There was a commentary last week discussing the most recent Rocky Flats Museum Newsletter and how that newsletter rekindled my interest in the museum. I sent some emails and was invited to a lunch meeting with “Murph” Widdowfield, President of the museum. He bought my lunch at Nancy’s on 7120 Federal Blvd. He brought me a packet of information that I intend to very briefly summarize. The first thing that was obvious was the list of the Board of Directors has a heavy influence by Rocky Flats alums and is missing the people who once served on the board to make certain the anti-Rocky Flats perspective had a heavy influence on anything the museum did. I had ended my volunteering at the museum because I became tired of getting openly frustrated that I believed the desire was to present a negative desription of the plant. One article in the packet describes how “Rocky Flats spawned many rumors and misconceptions over the years. These misconceptions have grown in some people’s minds into reality.” I believed the anti-Rocky Flats group working on the museum was working to encourage those kinds of misconceptions, and I ended my participation when I failed to convince them they would kill the museum with that approach. Listening to Murph and his interesting presentation about what is happening now makes me want to get back involved.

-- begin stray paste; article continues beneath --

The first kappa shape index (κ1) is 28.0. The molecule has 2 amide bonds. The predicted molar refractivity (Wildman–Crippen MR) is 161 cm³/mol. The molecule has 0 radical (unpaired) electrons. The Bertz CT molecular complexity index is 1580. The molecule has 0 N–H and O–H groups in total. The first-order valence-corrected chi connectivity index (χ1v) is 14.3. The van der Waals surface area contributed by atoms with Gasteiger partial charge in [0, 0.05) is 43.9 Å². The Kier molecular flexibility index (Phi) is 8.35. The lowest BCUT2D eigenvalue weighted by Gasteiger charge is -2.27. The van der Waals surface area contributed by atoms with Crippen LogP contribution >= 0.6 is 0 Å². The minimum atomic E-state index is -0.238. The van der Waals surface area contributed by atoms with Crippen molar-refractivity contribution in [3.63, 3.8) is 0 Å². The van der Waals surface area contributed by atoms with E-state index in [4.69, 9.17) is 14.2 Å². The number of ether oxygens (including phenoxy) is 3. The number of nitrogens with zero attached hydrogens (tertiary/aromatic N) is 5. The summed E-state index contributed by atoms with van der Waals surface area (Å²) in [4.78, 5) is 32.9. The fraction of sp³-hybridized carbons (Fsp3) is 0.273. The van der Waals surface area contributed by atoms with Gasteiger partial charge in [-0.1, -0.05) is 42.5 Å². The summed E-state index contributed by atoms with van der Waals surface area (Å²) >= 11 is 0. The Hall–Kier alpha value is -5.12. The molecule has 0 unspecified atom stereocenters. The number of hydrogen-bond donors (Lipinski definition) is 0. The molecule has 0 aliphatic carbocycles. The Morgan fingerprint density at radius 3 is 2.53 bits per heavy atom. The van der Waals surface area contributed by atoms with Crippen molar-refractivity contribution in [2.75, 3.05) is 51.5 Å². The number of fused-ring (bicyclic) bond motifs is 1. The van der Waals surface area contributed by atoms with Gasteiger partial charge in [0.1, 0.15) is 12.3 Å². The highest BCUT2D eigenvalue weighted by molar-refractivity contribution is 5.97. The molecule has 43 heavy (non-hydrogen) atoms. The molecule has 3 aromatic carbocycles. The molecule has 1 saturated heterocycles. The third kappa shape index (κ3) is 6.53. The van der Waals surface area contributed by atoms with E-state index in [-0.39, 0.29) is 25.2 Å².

The packet of information included a history of the finances of the museum and how the rental fees and other operating costs effectively ate up the initial “seed” money from a Kaiser-Hill LLC grant and congressional appropriation arranged with the help of then Senator Wayne Allard. A problem surfaced when DOE directed that none of that appropriation could be used for fund raising, which resulted in the money being drawn down without mechanisms being developed to replace it. To get to the point, funding of a permanent museum is the overreaching problem. There are large amounts of artifacts that could be used to build something that would be worthy of the value the plant had in helping defend the nation during the Cold War while also helping to build the communities in the Front Range that would not be as vibrant if there had never been a plant.
Murph gave a passionate description of the governmental agencies and people he has contacted to help with development of a viable museum. He convinced me I should participate in some form. My initial reaction is to offer research support that will be useful to understanding why the country decided the Rocky Flats Plant was needed to develop a nuclear deterrence to the risk of Soviet aggression. I intend to offer to provide segments of the book I’m drafting about the history of nuclear weapons and why the country decided Rocky Flats was needed for the monthly newsletters. I’ll be interested in what happens next.